He had just surprisingly, but deservedly, reached the next day’s final of the Scottish Boys’ Golf Championship but also had a ticket for the Scotland v England football international match to be played on the same day.
At Hampden Park Scotland needed a draw to retain the British Home International Championship and as a consequence travel to Brazil for the 1950 World Cup Finals. At North Berwick, Robert (“Bobby”) Brotherston of Dumfries awaited Andrew in the 36-hole final.
Andrew Clowes Miller (born 1932) was a pupil at Marr College, Troon, and was a five handicap golfer at Troon St Meddans. At five feet six inches tall and eleven stones in weight he was stockily built. At school he played both Rugby and Association Football but concentrated on the latter playing for Junior club Annbank United from the small mining village five miles outside Ayr in South Ayrshire. The club enjoyed a successful spell after the Second World War and scouts from Scottish and English League clubs would have been regular spectators as Annbank United reached the Sixth Round of the Scottish Junior Cup in the 1949/50 Season but were eliminated after two replays by Ardeer Recreation. Andrew’s performances had come to the notice of Rangers and he was provisionally signed by the Ibrox club.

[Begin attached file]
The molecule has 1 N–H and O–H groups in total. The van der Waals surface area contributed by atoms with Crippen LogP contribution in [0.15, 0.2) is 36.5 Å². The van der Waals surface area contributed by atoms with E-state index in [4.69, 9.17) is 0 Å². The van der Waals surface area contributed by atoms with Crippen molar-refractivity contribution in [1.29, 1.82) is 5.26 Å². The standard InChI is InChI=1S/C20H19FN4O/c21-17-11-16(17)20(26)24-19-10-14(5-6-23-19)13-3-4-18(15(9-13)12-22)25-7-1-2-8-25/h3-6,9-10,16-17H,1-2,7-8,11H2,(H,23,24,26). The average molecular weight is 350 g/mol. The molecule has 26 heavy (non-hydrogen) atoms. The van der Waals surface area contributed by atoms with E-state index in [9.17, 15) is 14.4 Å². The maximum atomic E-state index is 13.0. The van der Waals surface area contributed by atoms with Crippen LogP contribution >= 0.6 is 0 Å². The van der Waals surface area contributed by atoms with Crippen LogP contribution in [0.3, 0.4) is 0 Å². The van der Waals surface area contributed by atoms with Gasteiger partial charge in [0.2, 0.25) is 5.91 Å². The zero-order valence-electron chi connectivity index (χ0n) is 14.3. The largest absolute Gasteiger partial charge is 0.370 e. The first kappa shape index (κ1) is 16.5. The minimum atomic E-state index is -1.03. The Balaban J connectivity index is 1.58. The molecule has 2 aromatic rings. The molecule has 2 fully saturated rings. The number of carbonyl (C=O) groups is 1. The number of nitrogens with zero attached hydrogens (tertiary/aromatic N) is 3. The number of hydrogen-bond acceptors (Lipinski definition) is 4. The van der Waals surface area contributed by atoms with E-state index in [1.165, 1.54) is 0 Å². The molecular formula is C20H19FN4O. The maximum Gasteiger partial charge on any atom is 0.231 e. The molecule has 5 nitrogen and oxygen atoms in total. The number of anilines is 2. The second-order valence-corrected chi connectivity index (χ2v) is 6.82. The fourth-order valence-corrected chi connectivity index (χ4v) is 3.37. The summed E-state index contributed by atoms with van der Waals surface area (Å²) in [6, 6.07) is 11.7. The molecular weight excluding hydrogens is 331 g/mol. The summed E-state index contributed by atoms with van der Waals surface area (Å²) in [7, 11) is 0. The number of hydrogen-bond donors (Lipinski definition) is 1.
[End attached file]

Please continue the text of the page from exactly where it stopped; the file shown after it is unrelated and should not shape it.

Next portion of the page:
He was also watched by the selectors for the Scottish Junior Football Association (SJFA) select team and became the third Annbank United player to be capped for Junior Scotland. The SJFA party left the Broomielaw in Glasgow aboard the Belfast ferry at 7:15 on the Friday evening to play against Ireland at Grosvenor Park, Belfast, on Saturday 18 February 1950. The kick off was scheduled for 11:00 so as not to clash with the Linfield versus Derry City match to be played in the city later that day. One newspaper reporter blamed the early kick-off on the disappointing crowd of 6,000.
There was a heavy pitch and Scotland took immediate advantage of playing with the strong wind in the first half. After just 1½ minutes Tommy Fullarton (Irvine Meadow XI) set Andrew free to make a cross that was headed home by Boyd (Stoneyburn). A few minutes later Tommy Fullarton cracked a shot that rebounded off the crossbar and it was met by Andrew who scored Scotland’s second after five minutes. In the second half Ireland seized the advantage with Irvine (75 minutes) and Minford (77 minutes) scoring to make the final result a 2:2 draw.